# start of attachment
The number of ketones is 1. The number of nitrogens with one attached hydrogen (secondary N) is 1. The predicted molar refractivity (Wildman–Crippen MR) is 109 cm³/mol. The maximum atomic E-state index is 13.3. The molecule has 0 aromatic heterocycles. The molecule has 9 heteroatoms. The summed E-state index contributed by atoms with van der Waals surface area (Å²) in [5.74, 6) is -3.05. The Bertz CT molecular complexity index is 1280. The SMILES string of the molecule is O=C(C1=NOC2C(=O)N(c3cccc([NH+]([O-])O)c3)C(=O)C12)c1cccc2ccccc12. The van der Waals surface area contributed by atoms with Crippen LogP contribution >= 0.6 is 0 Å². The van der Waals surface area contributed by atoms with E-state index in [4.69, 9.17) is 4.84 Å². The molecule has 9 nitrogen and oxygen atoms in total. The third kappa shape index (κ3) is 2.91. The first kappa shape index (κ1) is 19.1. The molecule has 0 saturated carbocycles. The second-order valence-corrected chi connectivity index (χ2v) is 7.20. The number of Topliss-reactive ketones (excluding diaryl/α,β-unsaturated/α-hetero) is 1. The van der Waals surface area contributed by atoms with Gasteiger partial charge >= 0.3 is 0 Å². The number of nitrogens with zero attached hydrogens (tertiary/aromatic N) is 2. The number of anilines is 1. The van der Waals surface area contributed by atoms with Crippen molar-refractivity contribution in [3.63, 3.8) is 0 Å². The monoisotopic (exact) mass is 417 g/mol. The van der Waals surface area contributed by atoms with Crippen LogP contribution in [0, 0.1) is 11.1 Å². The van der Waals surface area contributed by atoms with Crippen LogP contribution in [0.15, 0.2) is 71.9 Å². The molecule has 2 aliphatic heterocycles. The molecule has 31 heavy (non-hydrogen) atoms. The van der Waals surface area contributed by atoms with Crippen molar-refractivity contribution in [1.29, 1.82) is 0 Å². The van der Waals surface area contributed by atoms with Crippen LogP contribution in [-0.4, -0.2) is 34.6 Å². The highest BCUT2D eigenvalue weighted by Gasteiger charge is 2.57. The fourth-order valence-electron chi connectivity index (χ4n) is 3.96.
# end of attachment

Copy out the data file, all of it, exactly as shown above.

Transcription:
The number of ketones is 1. The number of nitrogens with one attached hydrogen (secondary N) is 1. The predicted molar refractivity (Wildman–Crippen MR) is 109 cm³/mol. The maximum atomic E-state index is 13.3. The molecule has 0 aromatic heterocycles. The molecule has 9 heteroatoms. The summed E-state index contributed by atoms with van der Waals surface area (Å²) in [5.74, 6) is -3.05. The Bertz CT molecular complexity index is 1280. The SMILES string of the molecule is O=C(C1=NOC2C(=O)N(c3cccc([NH+]([O-])O)c3)C(=O)C12)c1cccc2ccccc12. The van der Waals surface area contributed by atoms with Crippen LogP contribution >= 0.6 is 0 Å². The van der Waals surface area contributed by atoms with E-state index in [4.69, 9.17) is 4.84 Å². The molecule has 9 nitrogen and oxygen atoms in total. The third kappa shape index (κ3) is 2.91. The first kappa shape index (κ1) is 19.1. The molecule has 0 saturated carbocycles. The second-order valence-corrected chi connectivity index (χ2v) is 7.20. The number of Topliss-reactive ketones (excluding diaryl/α,β-unsaturated/α-hetero) is 1. The van der Waals surface area contributed by atoms with Gasteiger partial charge >= 0.3 is 0 Å². The number of nitrogens with zero attached hydrogens (tertiary/aromatic N) is 2. The number of anilines is 1. The van der Waals surface area contributed by atoms with Crippen molar-refractivity contribution in [3.63, 3.8) is 0 Å². The monoisotopic (exact) mass is 417 g/mol. The van der Waals surface area contributed by atoms with Crippen LogP contribution in [0, 0.1) is 11.1 Å². The van der Waals surface area contributed by atoms with Crippen LogP contribution in [0.15, 0.2) is 71.9 Å². The molecule has 2 aliphatic heterocycles. The molecule has 31 heavy (non-hydrogen) atoms. The van der Waals surface area contributed by atoms with Crippen molar-refractivity contribution in [1.29, 1.82) is 0 Å². The van der Waals surface area contributed by atoms with Crippen LogP contribution in [-0.4, -0.2) is 34.6 Å². The highest BCUT2D eigenvalue weighted by Gasteiger charge is 2.57. The fourth-order valence-electron chi connectivity index (χ4n) is 3.96.